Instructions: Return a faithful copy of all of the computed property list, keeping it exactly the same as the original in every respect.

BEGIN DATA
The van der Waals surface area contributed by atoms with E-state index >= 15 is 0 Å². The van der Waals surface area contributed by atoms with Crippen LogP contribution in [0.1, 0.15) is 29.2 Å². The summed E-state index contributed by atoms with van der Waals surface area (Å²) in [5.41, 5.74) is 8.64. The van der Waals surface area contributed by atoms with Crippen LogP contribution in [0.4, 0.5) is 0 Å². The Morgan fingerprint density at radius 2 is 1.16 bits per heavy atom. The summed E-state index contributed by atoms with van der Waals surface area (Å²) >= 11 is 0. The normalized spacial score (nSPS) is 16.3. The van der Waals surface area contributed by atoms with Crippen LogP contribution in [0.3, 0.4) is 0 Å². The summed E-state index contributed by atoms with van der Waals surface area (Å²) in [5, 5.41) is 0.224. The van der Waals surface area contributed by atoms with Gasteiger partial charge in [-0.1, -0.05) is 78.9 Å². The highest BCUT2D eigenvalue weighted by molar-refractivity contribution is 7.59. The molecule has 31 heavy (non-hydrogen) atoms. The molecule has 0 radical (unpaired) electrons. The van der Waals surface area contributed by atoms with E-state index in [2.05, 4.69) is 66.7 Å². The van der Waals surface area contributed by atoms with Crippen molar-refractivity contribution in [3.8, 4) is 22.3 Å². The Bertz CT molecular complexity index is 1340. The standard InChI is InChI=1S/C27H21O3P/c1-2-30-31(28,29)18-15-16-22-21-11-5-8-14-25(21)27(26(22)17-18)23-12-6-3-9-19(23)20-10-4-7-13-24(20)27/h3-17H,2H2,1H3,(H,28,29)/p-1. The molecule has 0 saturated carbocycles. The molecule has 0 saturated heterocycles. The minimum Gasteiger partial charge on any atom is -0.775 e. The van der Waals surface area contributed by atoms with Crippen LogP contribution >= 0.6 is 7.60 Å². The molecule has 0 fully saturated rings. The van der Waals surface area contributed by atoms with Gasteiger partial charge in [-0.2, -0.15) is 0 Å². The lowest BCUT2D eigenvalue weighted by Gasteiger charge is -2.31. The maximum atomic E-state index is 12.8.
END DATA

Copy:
The van der Waals surface area contributed by atoms with E-state index >= 15 is 0 Å². The van der Waals surface area contributed by atoms with Crippen LogP contribution in [0.1, 0.15) is 29.2 Å². The summed E-state index contributed by atoms with van der Waals surface area (Å²) in [5.41, 5.74) is 8.64. The van der Waals surface area contributed by atoms with Crippen LogP contribution in [0.4, 0.5) is 0 Å². The Morgan fingerprint density at radius 2 is 1.16 bits per heavy atom. The summed E-state index contributed by atoms with van der Waals surface area (Å²) >= 11 is 0. The normalized spacial score (nSPS) is 16.3. The van der Waals surface area contributed by atoms with Crippen LogP contribution in [0.3, 0.4) is 0 Å². The summed E-state index contributed by atoms with van der Waals surface area (Å²) in [5, 5.41) is 0.224. The van der Waals surface area contributed by atoms with Gasteiger partial charge in [-0.1, -0.05) is 78.9 Å². The highest BCUT2D eigenvalue weighted by molar-refractivity contribution is 7.59. The molecule has 31 heavy (non-hydrogen) atoms. The molecule has 0 radical (unpaired) electrons. The van der Waals surface area contributed by atoms with E-state index in [2.05, 4.69) is 66.7 Å². The van der Waals surface area contributed by atoms with Crippen molar-refractivity contribution in [3.8, 4) is 22.3 Å². The Bertz CT molecular complexity index is 1340. The standard InChI is InChI=1S/C27H21O3P/c1-2-30-31(28,29)18-15-16-22-21-11-5-8-14-25(21)27(26(22)17-18)23-12-6-3-9-19(23)20-10-4-7-13-24(20)27/h3-17H,2H2,1H3,(H,28,29)/p-1. The molecule has 0 saturated carbocycles. The molecule has 0 saturated heterocycles. The minimum Gasteiger partial charge on any atom is -0.775 e. The van der Waals surface area contributed by atoms with Crippen LogP contribution >= 0.6 is 7.60 Å². The molecule has 0 fully saturated rings. The van der Waals surface area contributed by atoms with Gasteiger partial charge in [-0.2, -0.15) is 0 Å². The lowest BCUT2D eigenvalue weighted by Gasteiger charge is -2.31. The maximum atomic E-state index is 12.8.